We’re already at the stage where most people in the developed world have a device that can access the internet in their pocket. Many families have multiple devices in their house that can access the internet. We’re getting to the stage where that’s starting to be the case in developing countries.
So the new digital divide? How we use the internet. I think there’s a lot to unpack here, especially as we live in unequal societies dominated by hyper-capitalism. It would be easy to victim blame, but I know from experience that when I’m burned out, all I want to do is stare and scroll at my phone…
In his seminar, Moro referred to the socio-economic divide based on how we use the internet as the second digital divide, in contrast to the original digital divide which was based on access to the internet.
Getting online in the 1990s required a personal computer and an account with a service provider, and e-commerce transactions required a credit card and bank account. As our economy was becoming increasingly digital, major new inequalities were now arising because so many around the world could neither afford a PC or an internet account and had no bank relationship or credit card. The reach and connectivity we were all so excited about in this initial phase of the internet era was in reality not so inclusive. While the internet was truly empowering for those with the means to use it, it led to a growing digital divide both within countries and across the world. The internet was ushering a global digital revolution, but it was disconcerting to have a global digital revolution that left out the majority of the world’s population.
This picture started to change in the 2000s. Continuing technology advances were now bringing the empowerment benefits of the digital revolution to a majority of the planet’s population. Mobile phones and wireless internet access went from a luxury to a necessity that most everyone could now afford, initially in advanced economies, and later in most of the rest of the world. We were transitioning from the connected economy of PCs, browsers and web servers to an increasingly hyperconnected digital economy of ubiquitous, powerful and inexpensive mobile devices, cloud-based apps, and broadband wireless networks.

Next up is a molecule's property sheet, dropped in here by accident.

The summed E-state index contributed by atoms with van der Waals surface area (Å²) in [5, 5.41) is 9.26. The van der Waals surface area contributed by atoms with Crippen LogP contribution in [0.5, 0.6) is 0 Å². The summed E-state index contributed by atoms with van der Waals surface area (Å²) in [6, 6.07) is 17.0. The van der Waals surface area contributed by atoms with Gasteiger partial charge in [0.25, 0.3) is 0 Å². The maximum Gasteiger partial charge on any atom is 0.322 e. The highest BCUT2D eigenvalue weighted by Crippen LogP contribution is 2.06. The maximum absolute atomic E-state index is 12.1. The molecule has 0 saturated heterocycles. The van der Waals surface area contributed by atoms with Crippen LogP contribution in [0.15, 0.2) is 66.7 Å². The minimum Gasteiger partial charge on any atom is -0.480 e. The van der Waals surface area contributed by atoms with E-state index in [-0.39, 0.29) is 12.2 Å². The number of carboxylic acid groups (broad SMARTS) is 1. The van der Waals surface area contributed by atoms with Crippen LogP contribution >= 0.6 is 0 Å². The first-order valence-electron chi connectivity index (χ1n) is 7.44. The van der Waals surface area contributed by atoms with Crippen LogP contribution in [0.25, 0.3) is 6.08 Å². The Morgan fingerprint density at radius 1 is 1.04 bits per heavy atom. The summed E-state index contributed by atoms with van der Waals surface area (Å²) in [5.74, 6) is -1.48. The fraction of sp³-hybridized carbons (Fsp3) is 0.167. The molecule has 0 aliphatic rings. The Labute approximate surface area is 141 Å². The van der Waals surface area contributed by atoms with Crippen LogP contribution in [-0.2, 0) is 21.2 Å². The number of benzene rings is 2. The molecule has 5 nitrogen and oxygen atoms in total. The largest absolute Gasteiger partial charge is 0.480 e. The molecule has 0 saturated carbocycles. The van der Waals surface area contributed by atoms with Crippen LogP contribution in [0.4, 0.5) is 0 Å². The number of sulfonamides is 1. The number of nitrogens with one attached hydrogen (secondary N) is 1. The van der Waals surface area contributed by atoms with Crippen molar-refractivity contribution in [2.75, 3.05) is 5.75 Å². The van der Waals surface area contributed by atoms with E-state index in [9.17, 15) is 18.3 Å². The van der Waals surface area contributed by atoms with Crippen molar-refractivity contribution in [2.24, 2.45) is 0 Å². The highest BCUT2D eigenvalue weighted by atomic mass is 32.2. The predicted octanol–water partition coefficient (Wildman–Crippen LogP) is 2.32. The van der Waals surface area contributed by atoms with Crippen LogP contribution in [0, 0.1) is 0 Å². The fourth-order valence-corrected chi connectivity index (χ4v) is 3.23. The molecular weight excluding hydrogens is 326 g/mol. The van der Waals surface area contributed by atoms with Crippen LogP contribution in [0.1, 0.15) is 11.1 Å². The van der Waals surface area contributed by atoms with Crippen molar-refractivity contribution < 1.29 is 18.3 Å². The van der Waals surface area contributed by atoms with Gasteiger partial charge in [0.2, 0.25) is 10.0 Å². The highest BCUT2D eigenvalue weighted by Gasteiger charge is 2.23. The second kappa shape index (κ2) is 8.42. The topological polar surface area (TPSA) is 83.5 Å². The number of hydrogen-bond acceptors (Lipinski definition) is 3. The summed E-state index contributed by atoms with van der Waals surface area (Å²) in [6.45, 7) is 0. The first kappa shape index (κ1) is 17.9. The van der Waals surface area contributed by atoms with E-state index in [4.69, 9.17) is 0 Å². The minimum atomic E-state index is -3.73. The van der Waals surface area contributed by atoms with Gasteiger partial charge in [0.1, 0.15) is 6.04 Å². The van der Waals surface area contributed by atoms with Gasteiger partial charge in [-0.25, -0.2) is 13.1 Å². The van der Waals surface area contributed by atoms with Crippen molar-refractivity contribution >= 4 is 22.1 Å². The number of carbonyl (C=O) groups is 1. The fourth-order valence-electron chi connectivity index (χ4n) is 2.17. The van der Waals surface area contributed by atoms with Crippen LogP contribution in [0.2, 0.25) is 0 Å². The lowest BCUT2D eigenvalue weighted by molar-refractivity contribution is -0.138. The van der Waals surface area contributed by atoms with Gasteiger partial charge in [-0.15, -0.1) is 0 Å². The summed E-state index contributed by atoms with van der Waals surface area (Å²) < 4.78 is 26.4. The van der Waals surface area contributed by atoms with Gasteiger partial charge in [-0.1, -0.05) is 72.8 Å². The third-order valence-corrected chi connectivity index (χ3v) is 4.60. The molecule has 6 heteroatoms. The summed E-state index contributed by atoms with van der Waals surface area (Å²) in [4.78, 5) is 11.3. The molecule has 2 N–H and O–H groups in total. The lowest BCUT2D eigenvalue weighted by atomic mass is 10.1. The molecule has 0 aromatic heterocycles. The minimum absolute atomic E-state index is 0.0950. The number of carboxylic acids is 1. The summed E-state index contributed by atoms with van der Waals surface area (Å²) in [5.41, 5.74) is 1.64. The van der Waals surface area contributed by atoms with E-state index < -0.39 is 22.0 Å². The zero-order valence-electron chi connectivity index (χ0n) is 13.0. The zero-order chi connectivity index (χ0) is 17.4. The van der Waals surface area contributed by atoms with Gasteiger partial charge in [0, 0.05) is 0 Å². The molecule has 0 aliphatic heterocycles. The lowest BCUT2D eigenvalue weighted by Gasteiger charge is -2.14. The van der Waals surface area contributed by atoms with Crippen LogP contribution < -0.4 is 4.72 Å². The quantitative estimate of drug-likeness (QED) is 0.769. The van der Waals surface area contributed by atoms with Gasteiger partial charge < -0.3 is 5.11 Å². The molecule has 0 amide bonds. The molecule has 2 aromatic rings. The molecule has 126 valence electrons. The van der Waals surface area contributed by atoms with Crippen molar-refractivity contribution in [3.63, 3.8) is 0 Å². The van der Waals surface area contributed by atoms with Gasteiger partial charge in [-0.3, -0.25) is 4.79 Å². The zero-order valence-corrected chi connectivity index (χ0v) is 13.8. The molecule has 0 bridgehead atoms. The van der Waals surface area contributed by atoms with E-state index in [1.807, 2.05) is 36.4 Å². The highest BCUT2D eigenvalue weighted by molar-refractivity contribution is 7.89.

While the original internet access gap is now minimal in developed economies, Moro and his collaborators found that a digital usage gap has now emerged, representing the distinct uses of the internet by different socio-economic groups based primarily on their income and educational status.
The study found quantitative evidence of a significant digital divide in internet usage between two socio-economic groups, each with different income and educational attainment. In principle, all individuals had access to the same internet. But, the study found that each group generally accessed its own distinct version of the internet, and their socio-economic behavior was thus influenced by the fairly different services and information that they were exposed to. By analyzing mobile traffic flows, the study identified the key services that each group accessed:
- Higher income & education demographics – Information-seeking traffic predominates, e.g., news, mail, search; Instagram, WhatsApp and Twitter are the dominant social media apps; games like Clash of Clans are the most widely used, …
- Lower income & education demographics – Entertainment traffic predominates, e.g., video-streaming, gaming, adult services; Facebook and Snapchat are the dominant social media apps; games like Candy Crush are the most widely used, …
“The digital usage gap is so profound between low- and high-income or low- or high-education areas that it can be used to clearly distinguish between them or even identify the relative composition of these groups in a given area,” wrote the authors. “High-income areas or those with higher education attainability show a more pronounced utilization of mobile devices to consume news, exchange e-mails, search for information or listen to music. At the same time, they display a reduced use of some social media platforms or video-streaming services.
Image source: Robin Worrall